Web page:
She may be one of the original golden girls of Australian swimming, but Libby Trickett never wanted to write a sports memoir.
Instead, sport is what she calls a narrow part of who she really is – an athlete yes, but also a woman and a mother who suffered from a severe battle with depression. In short, a complex human being.
So Libby wrote Beneath the Surface, a memoir that accounts for her life as a whole from her time spent as an elite swimmer to everything that came after. This week, she came to Booktopia to sign some copies of it and to sit down for a podcast with Joel Naoum and Shanu Prasad where they talked all about the book and where it came from.
“You’re incredibly intense as an elite athlete, you are incredibly fierce and focused and driven. You have this one singular goal that you’re after – for me, I was training 35 hours a week for 50 weeks a year for the better part of a decade,” says Libby. “That amount of focus and dedication … I find it remarkable now and I did it.”
But even at her best, Libby never felt 100% good enough and it was a mindset that carried itself into her life outside of swimming after she retired in 2013. Decades of intense training, where milestones could be measured and progress tracked, had left Libby with extremely high standards for what she should be achieving. The “real” world, she found, came with no such guide.
“You do have really high expectations of yourself, and if you don’t measure that with patience and understanding that, you know, you’re not going to be an elite level business person or an elite level parent at the drop of a hat – maybe not ever – it can be really difficult to make that adjustment,” she says.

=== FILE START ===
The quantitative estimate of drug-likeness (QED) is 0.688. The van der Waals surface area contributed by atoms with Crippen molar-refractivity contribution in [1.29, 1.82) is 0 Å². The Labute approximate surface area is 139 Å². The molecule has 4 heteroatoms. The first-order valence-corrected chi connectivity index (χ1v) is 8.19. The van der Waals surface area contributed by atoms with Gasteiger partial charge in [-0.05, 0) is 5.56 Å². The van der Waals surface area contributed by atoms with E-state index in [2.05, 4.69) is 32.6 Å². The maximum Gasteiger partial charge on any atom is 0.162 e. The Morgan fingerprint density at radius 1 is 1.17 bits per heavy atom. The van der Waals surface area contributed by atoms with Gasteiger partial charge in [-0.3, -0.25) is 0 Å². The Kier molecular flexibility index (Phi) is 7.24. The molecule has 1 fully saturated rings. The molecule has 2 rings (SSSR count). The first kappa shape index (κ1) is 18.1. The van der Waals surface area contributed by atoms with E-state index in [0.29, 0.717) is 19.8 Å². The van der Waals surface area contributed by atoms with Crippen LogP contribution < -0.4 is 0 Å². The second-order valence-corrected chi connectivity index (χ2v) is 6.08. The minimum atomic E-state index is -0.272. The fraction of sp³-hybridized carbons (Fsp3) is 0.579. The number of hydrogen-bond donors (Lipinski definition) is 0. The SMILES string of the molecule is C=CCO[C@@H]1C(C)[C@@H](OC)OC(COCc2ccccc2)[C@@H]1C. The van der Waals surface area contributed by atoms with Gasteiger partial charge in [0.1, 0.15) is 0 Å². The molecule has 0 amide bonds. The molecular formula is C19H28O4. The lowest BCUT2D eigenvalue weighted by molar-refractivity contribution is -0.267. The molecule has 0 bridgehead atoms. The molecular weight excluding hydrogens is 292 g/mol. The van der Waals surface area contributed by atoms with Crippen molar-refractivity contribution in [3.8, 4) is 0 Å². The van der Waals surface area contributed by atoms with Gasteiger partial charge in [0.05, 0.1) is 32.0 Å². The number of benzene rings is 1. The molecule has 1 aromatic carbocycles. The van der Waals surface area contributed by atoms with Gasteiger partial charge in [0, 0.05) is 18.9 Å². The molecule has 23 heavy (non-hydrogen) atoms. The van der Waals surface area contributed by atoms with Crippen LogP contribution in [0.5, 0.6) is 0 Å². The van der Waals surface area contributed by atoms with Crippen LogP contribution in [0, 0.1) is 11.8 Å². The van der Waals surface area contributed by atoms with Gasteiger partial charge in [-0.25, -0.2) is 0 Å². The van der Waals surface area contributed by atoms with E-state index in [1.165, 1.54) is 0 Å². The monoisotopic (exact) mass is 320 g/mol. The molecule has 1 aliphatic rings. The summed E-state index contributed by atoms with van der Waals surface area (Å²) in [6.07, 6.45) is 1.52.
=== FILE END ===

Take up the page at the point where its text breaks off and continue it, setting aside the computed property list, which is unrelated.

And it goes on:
This realisation paved the way for the pre-existing mental health issues that would only intensify after Libby gave birth to her first daughter. While swim training gave her constant constructive feedback, parenting did not – only judgement, and the feeling that she wasn’t living up to some higher standard of love and care.
“Parenthood is easily the best thing I’ve ever done in my life, it’s filled my soul with joy in so many ways, but also it crushes you in a lot of ways,” Libby says.
Struggling with parenthood in a way that felt unmanageable and unhealthy, it didn’t take long for Libby to realise that she desperately needed help. Beneath the Surface is the story of what happened after she sought it.
Listen to our full chat with Libby below and grab your signed copy of Beneath the Surface before they sell out!
Beneath the Surface
The brave and inspiring memoir of one of Australian Swimming's Golden Girls, whose extraordinary achievements masked her private battles with anxiety and depression.
Australians know Libby Trickett as one of our golden girls of swimming. Winner of multiple Olympic gold medals and setter of world records, Libby wasn't just a champion, she was Australia's girl next door, the humble superstar from suburban Brisbane with the infectious grin and sunny nature. Yet what we saw on the surface - the confidence, competitiveness...
About the Contributor
Olivia Fricot is the Editor of the Booktopian Blog. After finishing a soul-crushing law degree, she decided that life was much better with one's nose in a book and quickly defected to the world of Austen and Woolf. You can usually find her reading (obviously), baking, writing questionable tweets, and completing a Master's degree in English literature. Just don't ask about her thesis. Olivia is on Twitter and Instagram @livfricot - follow at your own risk.
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